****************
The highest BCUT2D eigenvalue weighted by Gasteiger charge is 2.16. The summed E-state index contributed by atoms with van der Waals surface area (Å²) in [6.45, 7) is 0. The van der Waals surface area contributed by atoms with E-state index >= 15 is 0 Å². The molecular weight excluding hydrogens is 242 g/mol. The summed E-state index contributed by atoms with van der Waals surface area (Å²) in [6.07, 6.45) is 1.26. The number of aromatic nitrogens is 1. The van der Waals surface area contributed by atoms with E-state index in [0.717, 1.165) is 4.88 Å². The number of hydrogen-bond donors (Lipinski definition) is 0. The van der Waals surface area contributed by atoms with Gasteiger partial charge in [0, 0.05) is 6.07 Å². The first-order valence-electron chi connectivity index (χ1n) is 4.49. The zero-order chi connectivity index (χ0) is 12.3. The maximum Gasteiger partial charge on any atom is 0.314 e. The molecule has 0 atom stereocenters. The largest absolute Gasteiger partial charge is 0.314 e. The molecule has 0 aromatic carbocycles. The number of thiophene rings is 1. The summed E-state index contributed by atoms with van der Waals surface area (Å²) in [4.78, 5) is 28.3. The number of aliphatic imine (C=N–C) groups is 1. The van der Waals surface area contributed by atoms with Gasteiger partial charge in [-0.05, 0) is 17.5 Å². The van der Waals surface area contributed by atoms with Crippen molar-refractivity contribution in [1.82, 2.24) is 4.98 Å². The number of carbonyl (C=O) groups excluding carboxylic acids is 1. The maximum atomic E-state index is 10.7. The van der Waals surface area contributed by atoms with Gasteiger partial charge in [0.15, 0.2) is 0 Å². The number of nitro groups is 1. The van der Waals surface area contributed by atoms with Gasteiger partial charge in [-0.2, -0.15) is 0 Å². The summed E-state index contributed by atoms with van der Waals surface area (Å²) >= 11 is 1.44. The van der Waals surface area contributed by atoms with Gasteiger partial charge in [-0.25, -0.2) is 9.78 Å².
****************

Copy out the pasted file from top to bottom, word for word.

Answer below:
The highest BCUT2D eigenvalue weighted by Gasteiger charge is 2.16. The summed E-state index contributed by atoms with van der Waals surface area (Å²) in [6.45, 7) is 0. The van der Waals surface area contributed by atoms with E-state index >= 15 is 0 Å². The molecular weight excluding hydrogens is 242 g/mol. The summed E-state index contributed by atoms with van der Waals surface area (Å²) in [6.07, 6.45) is 1.26. The number of aromatic nitrogens is 1. The van der Waals surface area contributed by atoms with E-state index in [0.717, 1.165) is 4.88 Å². The number of hydrogen-bond donors (Lipinski definition) is 0. The van der Waals surface area contributed by atoms with Gasteiger partial charge in [0, 0.05) is 6.07 Å². The first-order valence-electron chi connectivity index (χ1n) is 4.49. The zero-order chi connectivity index (χ0) is 12.3. The maximum Gasteiger partial charge on any atom is 0.314 e. The molecule has 0 atom stereocenters. The largest absolute Gasteiger partial charge is 0.314 e. The molecule has 0 aromatic carbocycles. The number of thiophene rings is 1. The summed E-state index contributed by atoms with van der Waals surface area (Å²) in [4.78, 5) is 28.3. The number of aliphatic imine (C=N–C) groups is 1. The van der Waals surface area contributed by atoms with Gasteiger partial charge in [-0.05, 0) is 17.5 Å². The van der Waals surface area contributed by atoms with Crippen molar-refractivity contribution in [1.82, 2.24) is 4.98 Å². The number of carbonyl (C=O) groups excluding carboxylic acids is 1. The maximum atomic E-state index is 10.7. The van der Waals surface area contributed by atoms with Gasteiger partial charge in [0.15, 0.2) is 0 Å². The number of nitro groups is 1. The van der Waals surface area contributed by atoms with Gasteiger partial charge in [-0.2, -0.15) is 0 Å². The summed E-state index contributed by atoms with van der Waals surface area (Å²) >= 11 is 1.44. The van der Waals surface area contributed by atoms with Gasteiger partial charge in [-0.25, -0.2) is 9.78 Å².